Cottonwood Creek Chronicles; The Uneven Hitch

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It’s been quite a job trying to get settled in to a new place in the grip of a cold, snowy winter. The house end of
things has just about ground to a halt, partly due to being just plain sick of unpacking boxes, partly due to not
having the time each day to get much of that done, and partly due to the fact that the shipping container the
remaining boxes are stored in gets the doors buried in snow and then they freeze shut.
The shop buildings, however, are a different story. My son and I have cleaned, organized, reorganized, lost stuff, found it again and generally, due to his hard work and diligence, have the four sections of the little building quite usable. He knows where things are, even though I might not. That’s okay though, as most of those tools are not that useful in my hands anyway. I personally know where all my fencing tools are and am up to speed on their operation, thanks to years of sweating on the handles of them all.
My son is my partner on this place and when he’s here, it’s a high lope all day and sometimes half the night. He’s 27 years old, big, stout, active and, like me, not good at standing still or watching someone else do something. So, we’re matched pretty well on personality traits. We think a lot alike on how to do what needs done and when it comes to cattle work, mesh like well oiled gears.
In my case, I’m 56 years old, not very big anymore (downright shelly), fairly stout for the condition of my joints, not nearly as quick and active as I used to be, but still not good at standing still or watching someone else do something that I could be helping with. My eagerness to get the job done can sure be impaired by my bad knees, stiff shoulders and slowly developing sense of self preservation. You see, at this stage of the game, I need to realize that I’m not 27 anymore and that there are simply things I should not attempt to do. I’ve gotten better at it, believe me, and now, with my son badgering me about it, I have an exterior brain doing some of my thinking. In my youth, I was double stout. I could lift and move things that men bigger than me couldn’t. A chiropractor looked into his crystal ball one day and told me that just because I was as stout as a man my joints and ligaments were still that of a woman. Well heck, when you’re 21 and bullet proof, whose going to listen to that? He was spot on. The wear and tear has caught up with me. But, he’d be glad to know that the late developing brain muscle has been used more and more. Instead of lifting the bale ring out of the frozen crud by hand, which I can still do, by the way, I’ll use the tractor. Mostly because I got a “talking to” by number one son about it. My intent to pitch hay, twice a day, off of round bales to feed my replacement heifer calves was quickly squelched by the voice of reason. He knows how I loath to waste a single blade of hay but talked me into putting hay in a bale ring and letting them feed themselves. Oh it hurts to do that. But, I did decide to let them only eat at night. In the morning I call them back into the smaller corral and feed them their cake and shut the gate. Whew. That makes me feed better.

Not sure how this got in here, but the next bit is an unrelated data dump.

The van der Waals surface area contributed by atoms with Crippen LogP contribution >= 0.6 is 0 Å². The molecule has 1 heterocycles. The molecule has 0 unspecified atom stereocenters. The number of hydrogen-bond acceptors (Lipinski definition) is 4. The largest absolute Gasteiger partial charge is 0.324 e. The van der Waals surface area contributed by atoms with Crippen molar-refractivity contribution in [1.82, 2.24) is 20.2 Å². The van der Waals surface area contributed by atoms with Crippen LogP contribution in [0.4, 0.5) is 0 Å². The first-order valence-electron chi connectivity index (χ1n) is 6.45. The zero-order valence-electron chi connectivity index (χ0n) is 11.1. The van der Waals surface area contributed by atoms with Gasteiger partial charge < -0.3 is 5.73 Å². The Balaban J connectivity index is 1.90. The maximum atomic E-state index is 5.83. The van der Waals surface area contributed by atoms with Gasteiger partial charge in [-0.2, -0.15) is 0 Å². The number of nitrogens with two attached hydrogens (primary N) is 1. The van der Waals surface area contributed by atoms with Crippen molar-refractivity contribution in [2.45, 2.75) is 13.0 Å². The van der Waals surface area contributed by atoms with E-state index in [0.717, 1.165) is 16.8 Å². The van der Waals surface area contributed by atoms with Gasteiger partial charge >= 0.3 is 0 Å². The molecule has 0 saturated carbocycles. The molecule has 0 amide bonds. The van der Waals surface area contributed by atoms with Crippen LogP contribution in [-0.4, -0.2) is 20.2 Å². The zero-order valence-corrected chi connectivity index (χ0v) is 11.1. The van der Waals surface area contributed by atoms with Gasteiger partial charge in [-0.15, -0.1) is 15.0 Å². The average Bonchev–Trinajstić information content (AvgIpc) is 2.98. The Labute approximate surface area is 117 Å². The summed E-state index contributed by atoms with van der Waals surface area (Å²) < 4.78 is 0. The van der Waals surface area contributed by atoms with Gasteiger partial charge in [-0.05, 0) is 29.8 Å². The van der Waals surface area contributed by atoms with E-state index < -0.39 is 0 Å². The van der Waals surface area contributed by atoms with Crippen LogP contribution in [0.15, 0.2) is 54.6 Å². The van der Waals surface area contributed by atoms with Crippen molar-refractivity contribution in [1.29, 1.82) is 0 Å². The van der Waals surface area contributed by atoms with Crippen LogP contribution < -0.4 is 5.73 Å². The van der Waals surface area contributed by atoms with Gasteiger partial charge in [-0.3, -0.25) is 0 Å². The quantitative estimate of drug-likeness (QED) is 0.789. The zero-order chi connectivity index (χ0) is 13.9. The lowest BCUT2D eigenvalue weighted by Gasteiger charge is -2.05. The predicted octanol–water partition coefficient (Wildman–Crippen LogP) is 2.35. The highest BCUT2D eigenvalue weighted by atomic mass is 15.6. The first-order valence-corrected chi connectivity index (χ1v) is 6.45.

Back to us working together though, with the preceding being a preface to how danged tired I can get. I have
concluded that working with him every day is akin to harnessing a strapping, big, stout, sound five year old horse with a stove up, spavined, bad kneeded, frosty faced old horse that drags their toes off flat behind. I keep myself whipped up and the tugs tight, pulling my share for as long as I can, then kind of sit back on the britchin’ to rest a bit, then go at it again. Pretty soon though, I stub my toe on a pull and down I go. The big stout one keeps on going, dragging me through the snow on my side, harness straining, as I flounder around trying to get my feet. Finally, he’ll stop and help me up again.
One night, working in the shop under the lights, I was flat weaving in my tracks. He finally looked at me and told me to go to the house. He explained that he appreciated my wanting to help, but killing me off the first six months on the ranch wasn’t going to be that handy in the long run. I was given permission to let myself go rest. It’s a good thing that exterior brain of mine has such a tender heart. I’m learning, he’s teaching me, and I’m taking better care of myself. Those old horses, as you know, have a lot to offer. You just have to pull up and let them take a break once in a while.

cottonwood creek

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About Jan Swan Wood

Jan was raised on a ranch in far western South Dakota. She grew up horseback working all descriptions of cattle, plus sheep and horses. After leaving home she pursued a post-graduate study of cowboying and dayworking in Nebraska, New Mexico, Montana, Wyoming and South Dakota....

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